This afternoon while watching the cricket on television my wife called to me from the garden. A flock of about 20 birds were circling in the air above our five acre property here in Murray Bridge, South Australia. I quickly grabbed my binoculars and headed outside.
For the next ten minutes or so the loose flock of Silver Gulls soared on the breeze over head, circling around many times. They kept this up mostly silently with just an occasional soft contact call – nothing like their normal raucous, far reaching cry which is a quite familiar call. The whole time they stayed overhead near the shed, circling constantly over about a fifty metre radius. I am quite puzzled as to what they were up to. Perhaps they were feeding on flying insects but I couldn’t see exactly what they were doing, despite being able to observe individuals as they flew. Strange.
Silver Gulls are widespread throughout Australia and are very common along the entire coastline, along river courses, around lakes, dams, reservoirs, swamps and any suitable habitat and are usually associated with water, but not always. We are about five kilometres from the River Murray but we have some fly over our property every month of so, sometimes in large flocks of 50 to 100, usually quite high in the sky. This is the first time I can recall them coming so close to the ground; the flock stayed about 5-10 metres above the ground at all times.
I know that Silver gulls are very common throughout Australia, but I must admit that I always enjoy taking photos of them. Generally, they are not at all afraid of humans (except for those over-active little versions who insist on chasing them), so they are usually very easy photographic subjects to practice on. On my recent visit to the local Sturt Reserve I managed several acceptable shots of some of the gulls, as shown here on this post today.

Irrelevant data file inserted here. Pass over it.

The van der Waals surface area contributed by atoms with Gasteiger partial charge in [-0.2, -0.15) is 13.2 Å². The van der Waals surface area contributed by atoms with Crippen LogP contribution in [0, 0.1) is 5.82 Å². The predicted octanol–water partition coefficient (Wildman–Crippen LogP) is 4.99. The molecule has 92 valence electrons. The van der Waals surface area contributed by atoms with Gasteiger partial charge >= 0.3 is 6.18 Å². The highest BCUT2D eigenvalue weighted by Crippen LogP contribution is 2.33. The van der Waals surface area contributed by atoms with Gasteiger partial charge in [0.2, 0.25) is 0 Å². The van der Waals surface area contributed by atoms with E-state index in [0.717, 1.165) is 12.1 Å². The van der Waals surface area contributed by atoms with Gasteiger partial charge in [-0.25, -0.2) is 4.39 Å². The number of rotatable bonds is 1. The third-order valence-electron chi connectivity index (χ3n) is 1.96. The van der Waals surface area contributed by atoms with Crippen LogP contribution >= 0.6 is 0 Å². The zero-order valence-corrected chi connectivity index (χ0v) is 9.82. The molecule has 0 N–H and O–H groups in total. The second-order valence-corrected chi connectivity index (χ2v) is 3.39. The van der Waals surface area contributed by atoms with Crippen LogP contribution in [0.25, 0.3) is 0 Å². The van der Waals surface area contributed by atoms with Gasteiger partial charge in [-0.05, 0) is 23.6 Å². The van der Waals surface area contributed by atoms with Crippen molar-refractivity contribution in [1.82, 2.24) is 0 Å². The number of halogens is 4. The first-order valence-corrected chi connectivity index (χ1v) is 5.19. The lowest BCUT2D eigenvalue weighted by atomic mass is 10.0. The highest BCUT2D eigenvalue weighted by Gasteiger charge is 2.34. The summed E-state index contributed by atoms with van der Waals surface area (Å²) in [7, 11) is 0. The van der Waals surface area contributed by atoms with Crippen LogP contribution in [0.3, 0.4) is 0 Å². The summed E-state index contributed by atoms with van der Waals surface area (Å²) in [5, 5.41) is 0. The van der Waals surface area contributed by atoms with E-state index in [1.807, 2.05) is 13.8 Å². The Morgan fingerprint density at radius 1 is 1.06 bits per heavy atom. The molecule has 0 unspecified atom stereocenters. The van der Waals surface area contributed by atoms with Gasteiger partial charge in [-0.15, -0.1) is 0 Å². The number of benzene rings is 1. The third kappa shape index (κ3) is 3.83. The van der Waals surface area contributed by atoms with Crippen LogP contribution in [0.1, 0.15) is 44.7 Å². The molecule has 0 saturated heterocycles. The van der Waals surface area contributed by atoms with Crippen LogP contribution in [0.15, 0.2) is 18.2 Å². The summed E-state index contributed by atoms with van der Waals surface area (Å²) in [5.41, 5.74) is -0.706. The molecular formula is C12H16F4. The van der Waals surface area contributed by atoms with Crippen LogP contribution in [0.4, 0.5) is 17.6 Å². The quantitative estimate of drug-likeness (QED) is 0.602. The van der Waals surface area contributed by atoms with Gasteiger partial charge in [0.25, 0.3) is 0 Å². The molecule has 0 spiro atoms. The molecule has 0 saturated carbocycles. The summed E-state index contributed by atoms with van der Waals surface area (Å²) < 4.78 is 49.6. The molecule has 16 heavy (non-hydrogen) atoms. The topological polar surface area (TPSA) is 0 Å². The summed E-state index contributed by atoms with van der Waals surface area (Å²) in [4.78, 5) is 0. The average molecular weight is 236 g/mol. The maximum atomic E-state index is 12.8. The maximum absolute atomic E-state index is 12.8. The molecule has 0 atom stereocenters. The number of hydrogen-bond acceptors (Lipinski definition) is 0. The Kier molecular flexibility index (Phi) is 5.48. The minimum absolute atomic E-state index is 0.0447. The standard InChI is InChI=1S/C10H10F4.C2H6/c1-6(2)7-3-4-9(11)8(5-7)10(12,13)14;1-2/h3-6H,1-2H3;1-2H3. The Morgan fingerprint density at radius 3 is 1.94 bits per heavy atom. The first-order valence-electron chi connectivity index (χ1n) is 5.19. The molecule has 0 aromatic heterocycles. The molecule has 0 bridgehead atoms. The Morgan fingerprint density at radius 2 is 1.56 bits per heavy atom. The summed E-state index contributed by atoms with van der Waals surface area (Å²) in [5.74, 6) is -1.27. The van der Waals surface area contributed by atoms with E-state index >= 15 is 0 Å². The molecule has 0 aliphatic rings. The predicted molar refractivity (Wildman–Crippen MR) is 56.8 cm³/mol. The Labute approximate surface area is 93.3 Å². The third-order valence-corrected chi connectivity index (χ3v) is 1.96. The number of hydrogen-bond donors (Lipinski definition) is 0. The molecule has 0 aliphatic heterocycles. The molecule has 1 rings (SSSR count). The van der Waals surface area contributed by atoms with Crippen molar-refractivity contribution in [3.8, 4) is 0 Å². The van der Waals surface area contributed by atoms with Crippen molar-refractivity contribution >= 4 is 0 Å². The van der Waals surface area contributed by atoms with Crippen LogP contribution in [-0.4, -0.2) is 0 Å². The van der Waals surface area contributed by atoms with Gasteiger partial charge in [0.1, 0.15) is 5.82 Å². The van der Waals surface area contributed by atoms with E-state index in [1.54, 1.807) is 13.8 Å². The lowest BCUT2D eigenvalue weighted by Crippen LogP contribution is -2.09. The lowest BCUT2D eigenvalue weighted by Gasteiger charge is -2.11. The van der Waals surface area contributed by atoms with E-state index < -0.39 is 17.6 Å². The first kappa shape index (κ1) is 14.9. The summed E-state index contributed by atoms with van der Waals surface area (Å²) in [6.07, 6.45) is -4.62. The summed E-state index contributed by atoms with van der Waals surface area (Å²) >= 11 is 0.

Silver Gulls, despite often acting as garbage disposal units on beaches, river banks and picnic areas, are quite beautiful birds in my view. They have such clean lines and pure colours. I usually forget their scavenging habits and concentrate on the positive aspects of their appearance.
Over the last week I shown a series of photos of Silver Gulls. This is the last in that series. For the photographer gulls are often a very good subject for learning the skills of bird photography. Gulls are often quite confiding; you just have to produce some food – like chips – and you will soon have more subjects for your camera lens than you can cope with. On this occasion I didn’t need any food. I didn’t want large numbers of gulls. They were content to stay just a few metres away and let me snap away happily.
As with all photography, shooting birds requires appropriate lighting conditions. It was late afternoon – about an hour before sunset. The sun was almost directly behind me which was good – apart from needing to watch where my shadow fell.
Overall, I am very pleased with the result. I’m still trying to get that elusive stunning shot of a gull in flight. Gulls are ideal subjects for that too. I’ll just need to be patient.
These Silver Gulls posed in a wonderful way for my camera two weekends ago. I was on the beach at Encounter Bay at Victor Harbor on the south coast of South Australia. It was late in the afternoon, about an hour before sunset. I think this one is worth printing and mounting in a frame. I just love the clean colours of mature birds like this.